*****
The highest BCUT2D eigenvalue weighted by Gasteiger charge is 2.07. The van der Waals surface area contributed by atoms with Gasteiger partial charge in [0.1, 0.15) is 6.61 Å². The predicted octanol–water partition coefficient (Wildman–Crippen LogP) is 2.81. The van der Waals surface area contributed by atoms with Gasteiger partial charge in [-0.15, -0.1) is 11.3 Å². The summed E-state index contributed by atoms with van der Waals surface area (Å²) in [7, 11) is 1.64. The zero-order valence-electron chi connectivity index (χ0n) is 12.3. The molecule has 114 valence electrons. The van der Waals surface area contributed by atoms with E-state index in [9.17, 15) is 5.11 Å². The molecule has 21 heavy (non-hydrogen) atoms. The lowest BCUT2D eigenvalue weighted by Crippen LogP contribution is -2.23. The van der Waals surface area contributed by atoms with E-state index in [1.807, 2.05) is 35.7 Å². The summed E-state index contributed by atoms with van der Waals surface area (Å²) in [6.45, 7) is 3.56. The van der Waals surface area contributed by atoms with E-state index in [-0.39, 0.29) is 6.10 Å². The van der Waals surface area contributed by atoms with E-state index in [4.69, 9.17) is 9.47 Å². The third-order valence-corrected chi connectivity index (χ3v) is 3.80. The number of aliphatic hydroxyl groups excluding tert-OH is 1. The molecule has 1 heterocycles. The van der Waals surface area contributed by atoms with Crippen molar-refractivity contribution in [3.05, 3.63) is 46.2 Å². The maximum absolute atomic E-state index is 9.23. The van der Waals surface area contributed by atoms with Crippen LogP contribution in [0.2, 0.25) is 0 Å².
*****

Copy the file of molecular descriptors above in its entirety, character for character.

The highest BCUT2D eigenvalue weighted by Gasteiger charge is 2.07. The van der Waals surface area contributed by atoms with Gasteiger partial charge in [0.1, 0.15) is 6.61 Å². The predicted octanol–water partition coefficient (Wildman–Crippen LogP) is 2.81. The van der Waals surface area contributed by atoms with Gasteiger partial charge in [-0.15, -0.1) is 11.3 Å². The summed E-state index contributed by atoms with van der Waals surface area (Å²) in [7, 11) is 1.64. The zero-order valence-electron chi connectivity index (χ0n) is 12.3. The molecule has 114 valence electrons. The van der Waals surface area contributed by atoms with E-state index in [9.17, 15) is 5.11 Å². The molecule has 21 heavy (non-hydrogen) atoms. The lowest BCUT2D eigenvalue weighted by Crippen LogP contribution is -2.23. The van der Waals surface area contributed by atoms with E-state index in [1.807, 2.05) is 35.7 Å². The summed E-state index contributed by atoms with van der Waals surface area (Å²) in [6.45, 7) is 3.56. The van der Waals surface area contributed by atoms with E-state index in [-0.39, 0.29) is 6.10 Å². The van der Waals surface area contributed by atoms with E-state index in [4.69, 9.17) is 9.47 Å². The third-order valence-corrected chi connectivity index (χ3v) is 3.80. The number of aliphatic hydroxyl groups excluding tert-OH is 1. The molecule has 1 heterocycles. The van der Waals surface area contributed by atoms with Crippen molar-refractivity contribution in [3.05, 3.63) is 46.2 Å². The maximum absolute atomic E-state index is 9.23. The van der Waals surface area contributed by atoms with Crippen LogP contribution in [0.2, 0.25) is 0 Å².